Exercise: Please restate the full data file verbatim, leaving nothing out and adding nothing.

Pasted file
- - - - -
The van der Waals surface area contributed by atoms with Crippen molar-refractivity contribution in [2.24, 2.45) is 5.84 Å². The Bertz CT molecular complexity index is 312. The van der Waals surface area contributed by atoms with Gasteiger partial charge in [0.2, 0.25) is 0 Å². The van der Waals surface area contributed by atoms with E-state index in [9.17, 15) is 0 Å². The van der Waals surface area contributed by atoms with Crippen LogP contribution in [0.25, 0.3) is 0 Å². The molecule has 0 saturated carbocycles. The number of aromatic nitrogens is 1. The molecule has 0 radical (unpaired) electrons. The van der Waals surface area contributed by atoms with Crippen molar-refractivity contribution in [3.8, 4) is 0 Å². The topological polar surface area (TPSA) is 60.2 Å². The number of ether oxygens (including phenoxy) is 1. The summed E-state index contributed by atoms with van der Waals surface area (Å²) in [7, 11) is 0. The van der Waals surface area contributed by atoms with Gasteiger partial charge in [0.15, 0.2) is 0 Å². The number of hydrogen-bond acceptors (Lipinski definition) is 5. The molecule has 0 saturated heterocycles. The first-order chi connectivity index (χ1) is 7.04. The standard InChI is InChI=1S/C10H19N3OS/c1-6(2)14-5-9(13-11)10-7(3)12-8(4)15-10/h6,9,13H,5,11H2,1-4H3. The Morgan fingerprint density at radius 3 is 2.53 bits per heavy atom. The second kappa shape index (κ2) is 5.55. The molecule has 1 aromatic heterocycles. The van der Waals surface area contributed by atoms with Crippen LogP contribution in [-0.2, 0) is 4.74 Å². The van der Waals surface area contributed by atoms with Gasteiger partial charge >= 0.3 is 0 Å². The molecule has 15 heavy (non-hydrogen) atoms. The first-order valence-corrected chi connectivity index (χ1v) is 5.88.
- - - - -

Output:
The van der Waals surface area contributed by atoms with Crippen molar-refractivity contribution in [2.24, 2.45) is 5.84 Å². The Bertz CT molecular complexity index is 312. The van der Waals surface area contributed by atoms with Gasteiger partial charge in [0.2, 0.25) is 0 Å². The van der Waals surface area contributed by atoms with E-state index in [9.17, 15) is 0 Å². The van der Waals surface area contributed by atoms with Crippen LogP contribution in [0.25, 0.3) is 0 Å². The molecule has 0 saturated carbocycles. The number of aromatic nitrogens is 1. The molecule has 0 radical (unpaired) electrons. The van der Waals surface area contributed by atoms with Crippen molar-refractivity contribution in [3.8, 4) is 0 Å². The topological polar surface area (TPSA) is 60.2 Å². The number of ether oxygens (including phenoxy) is 1. The summed E-state index contributed by atoms with van der Waals surface area (Å²) in [7, 11) is 0. The van der Waals surface area contributed by atoms with Gasteiger partial charge in [0.15, 0.2) is 0 Å². The number of hydrogen-bond acceptors (Lipinski definition) is 5. The molecule has 0 saturated heterocycles. The first-order chi connectivity index (χ1) is 7.04. The standard InChI is InChI=1S/C10H19N3OS/c1-6(2)14-5-9(13-11)10-7(3)12-8(4)15-10/h6,9,13H,5,11H2,1-4H3. The Morgan fingerprint density at radius 3 is 2.53 bits per heavy atom. The second kappa shape index (κ2) is 5.55. The molecule has 1 aromatic heterocycles. The van der Waals surface area contributed by atoms with Crippen LogP contribution in [-0.2, 0) is 4.74 Å². The van der Waals surface area contributed by atoms with Gasteiger partial charge >= 0.3 is 0 Å². The molecule has 15 heavy (non-hydrogen) atoms. The first-order valence-corrected chi connectivity index (χ1v) is 5.88.